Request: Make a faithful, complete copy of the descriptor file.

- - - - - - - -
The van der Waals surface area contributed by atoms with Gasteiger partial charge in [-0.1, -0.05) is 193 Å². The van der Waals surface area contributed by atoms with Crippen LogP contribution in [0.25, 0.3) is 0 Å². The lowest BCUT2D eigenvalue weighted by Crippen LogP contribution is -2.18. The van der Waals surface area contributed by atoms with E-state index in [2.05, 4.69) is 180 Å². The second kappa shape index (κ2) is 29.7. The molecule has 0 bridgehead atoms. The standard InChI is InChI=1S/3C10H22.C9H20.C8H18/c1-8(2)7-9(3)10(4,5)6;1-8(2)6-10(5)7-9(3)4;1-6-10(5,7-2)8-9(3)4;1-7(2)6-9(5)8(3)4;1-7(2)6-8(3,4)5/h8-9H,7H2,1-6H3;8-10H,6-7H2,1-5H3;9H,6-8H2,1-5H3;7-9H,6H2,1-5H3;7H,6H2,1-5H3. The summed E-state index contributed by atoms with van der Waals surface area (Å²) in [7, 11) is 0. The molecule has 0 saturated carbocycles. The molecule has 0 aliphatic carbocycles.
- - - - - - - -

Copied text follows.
The van der Waals surface area contributed by atoms with Gasteiger partial charge in [-0.1, -0.05) is 193 Å². The van der Waals surface area contributed by atoms with Crippen LogP contribution in [0.25, 0.3) is 0 Å². The lowest BCUT2D eigenvalue weighted by Crippen LogP contribution is -2.18. The van der Waals surface area contributed by atoms with E-state index in [2.05, 4.69) is 180 Å². The second kappa shape index (κ2) is 29.7. The molecule has 0 bridgehead atoms. The standard InChI is InChI=1S/3C10H22.C9H20.C8H18/c1-8(2)7-9(3)10(4,5)6;1-8(2)6-10(5)7-9(3)4;1-6-10(5,7-2)8-9(3)4;1-7(2)6-9(5)8(3)4;1-7(2)6-8(3,4)5/h8-9H,7H2,1-6H3;8-10H,6-7H2,1-5H3;9H,6-8H2,1-5H3;7-9H,6H2,1-5H3;7H,6H2,1-5H3. The summed E-state index contributed by atoms with van der Waals surface area (Å²) in [7, 11) is 0. The molecule has 0 saturated carbocycles. The molecule has 0 aliphatic carbocycles.